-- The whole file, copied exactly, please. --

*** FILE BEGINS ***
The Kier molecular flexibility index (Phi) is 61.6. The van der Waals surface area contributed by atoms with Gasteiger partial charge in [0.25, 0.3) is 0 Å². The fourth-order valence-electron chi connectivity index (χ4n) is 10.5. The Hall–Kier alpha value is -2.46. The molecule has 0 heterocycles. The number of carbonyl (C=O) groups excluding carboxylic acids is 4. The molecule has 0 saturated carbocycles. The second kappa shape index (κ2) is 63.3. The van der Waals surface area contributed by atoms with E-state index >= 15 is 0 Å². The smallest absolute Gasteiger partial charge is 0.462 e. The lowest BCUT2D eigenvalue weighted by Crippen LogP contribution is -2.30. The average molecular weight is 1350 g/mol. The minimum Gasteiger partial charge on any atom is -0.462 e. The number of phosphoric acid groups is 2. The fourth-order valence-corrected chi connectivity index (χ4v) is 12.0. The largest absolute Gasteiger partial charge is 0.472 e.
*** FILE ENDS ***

The Kier molecular flexibility index (Phi) is 61.6. The van der Waals surface area contributed by atoms with Gasteiger partial charge in [0.25, 0.3) is 0 Å². The fourth-order valence-electron chi connectivity index (χ4n) is 10.5. The Hall–Kier alpha value is -2.46. The molecule has 0 heterocycles. The number of carbonyl (C=O) groups excluding carboxylic acids is 4. The molecule has 0 saturated carbocycles. The second kappa shape index (κ2) is 63.3. The van der Waals surface area contributed by atoms with E-state index >= 15 is 0 Å². The smallest absolute Gasteiger partial charge is 0.462 e. The lowest BCUT2D eigenvalue weighted by Crippen LogP contribution is -2.30. The average molecular weight is 1350 g/mol. The minimum Gasteiger partial charge on any atom is -0.462 e. The number of phosphoric acid groups is 2. The fourth-order valence-corrected chi connectivity index (χ4v) is 12.0. The largest absolute Gasteiger partial charge is 0.472 e.